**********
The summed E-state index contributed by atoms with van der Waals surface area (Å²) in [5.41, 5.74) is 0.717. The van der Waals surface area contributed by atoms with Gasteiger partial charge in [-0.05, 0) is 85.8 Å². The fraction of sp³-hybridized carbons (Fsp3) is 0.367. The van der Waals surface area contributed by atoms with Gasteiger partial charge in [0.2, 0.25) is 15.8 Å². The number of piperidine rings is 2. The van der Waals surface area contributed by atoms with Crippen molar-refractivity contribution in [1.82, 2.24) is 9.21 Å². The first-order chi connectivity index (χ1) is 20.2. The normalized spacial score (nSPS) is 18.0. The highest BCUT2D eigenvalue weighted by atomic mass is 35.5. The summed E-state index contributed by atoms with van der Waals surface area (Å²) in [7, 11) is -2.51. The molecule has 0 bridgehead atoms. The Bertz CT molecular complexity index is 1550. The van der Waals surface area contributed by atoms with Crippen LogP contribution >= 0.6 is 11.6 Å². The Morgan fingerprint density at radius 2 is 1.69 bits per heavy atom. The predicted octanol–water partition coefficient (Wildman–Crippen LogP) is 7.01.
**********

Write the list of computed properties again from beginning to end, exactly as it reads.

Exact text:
The summed E-state index contributed by atoms with van der Waals surface area (Å²) in [5.41, 5.74) is 0.717. The van der Waals surface area contributed by atoms with Gasteiger partial charge in [-0.05, 0) is 85.8 Å². The fraction of sp³-hybridized carbons (Fsp3) is 0.367. The van der Waals surface area contributed by atoms with Gasteiger partial charge in [0.2, 0.25) is 15.8 Å². The number of piperidine rings is 2. The van der Waals surface area contributed by atoms with Crippen molar-refractivity contribution in [1.82, 2.24) is 9.21 Å². The first-order chi connectivity index (χ1) is 20.2. The normalized spacial score (nSPS) is 18.0. The highest BCUT2D eigenvalue weighted by atomic mass is 35.5. The summed E-state index contributed by atoms with van der Waals surface area (Å²) in [7, 11) is -2.51. The molecule has 0 bridgehead atoms. The Bertz CT molecular complexity index is 1550. The van der Waals surface area contributed by atoms with Crippen LogP contribution >= 0.6 is 11.6 Å². The Morgan fingerprint density at radius 2 is 1.69 bits per heavy atom. The predicted octanol–water partition coefficient (Wildman–Crippen LogP) is 7.01.